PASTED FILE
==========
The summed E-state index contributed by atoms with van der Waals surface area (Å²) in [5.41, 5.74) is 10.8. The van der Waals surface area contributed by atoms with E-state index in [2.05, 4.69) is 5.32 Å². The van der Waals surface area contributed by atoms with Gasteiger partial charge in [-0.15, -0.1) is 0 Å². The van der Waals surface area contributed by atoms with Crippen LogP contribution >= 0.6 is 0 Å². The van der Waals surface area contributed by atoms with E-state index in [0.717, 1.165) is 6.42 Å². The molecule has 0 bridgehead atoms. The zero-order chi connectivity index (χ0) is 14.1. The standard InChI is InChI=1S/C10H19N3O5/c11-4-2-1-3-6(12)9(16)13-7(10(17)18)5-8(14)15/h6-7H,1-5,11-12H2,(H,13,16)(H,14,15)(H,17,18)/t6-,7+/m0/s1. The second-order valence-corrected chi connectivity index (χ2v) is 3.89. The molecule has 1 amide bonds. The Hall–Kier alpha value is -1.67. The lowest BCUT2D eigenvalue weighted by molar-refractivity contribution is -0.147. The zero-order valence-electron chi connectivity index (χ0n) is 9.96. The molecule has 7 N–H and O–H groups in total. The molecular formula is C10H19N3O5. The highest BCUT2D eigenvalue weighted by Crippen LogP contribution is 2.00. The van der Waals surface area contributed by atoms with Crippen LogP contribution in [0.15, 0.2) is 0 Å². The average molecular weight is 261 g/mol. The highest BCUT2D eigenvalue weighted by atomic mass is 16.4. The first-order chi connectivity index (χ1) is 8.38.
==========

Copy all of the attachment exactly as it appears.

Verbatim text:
The summed E-state index contributed by atoms with van der Waals surface area (Å²) in [5.41, 5.74) is 10.8. The van der Waals surface area contributed by atoms with E-state index in [2.05, 4.69) is 5.32 Å². The van der Waals surface area contributed by atoms with Gasteiger partial charge in [-0.15, -0.1) is 0 Å². The van der Waals surface area contributed by atoms with Crippen LogP contribution >= 0.6 is 0 Å². The van der Waals surface area contributed by atoms with E-state index in [0.717, 1.165) is 6.42 Å². The molecule has 0 bridgehead atoms. The zero-order chi connectivity index (χ0) is 14.1. The standard InChI is InChI=1S/C10H19N3O5/c11-4-2-1-3-6(12)9(16)13-7(10(17)18)5-8(14)15/h6-7H,1-5,11-12H2,(H,13,16)(H,14,15)(H,17,18)/t6-,7+/m0/s1. The second-order valence-corrected chi connectivity index (χ2v) is 3.89. The molecule has 1 amide bonds. The Hall–Kier alpha value is -1.67. The lowest BCUT2D eigenvalue weighted by molar-refractivity contribution is -0.147. The zero-order valence-electron chi connectivity index (χ0n) is 9.96. The molecule has 7 N–H and O–H groups in total. The molecular formula is C10H19N3O5. The highest BCUT2D eigenvalue weighted by Crippen LogP contribution is 2.00. The van der Waals surface area contributed by atoms with Crippen LogP contribution in [0.15, 0.2) is 0 Å². The average molecular weight is 261 g/mol. The highest BCUT2D eigenvalue weighted by atomic mass is 16.4. The first-order chi connectivity index (χ1) is 8.38.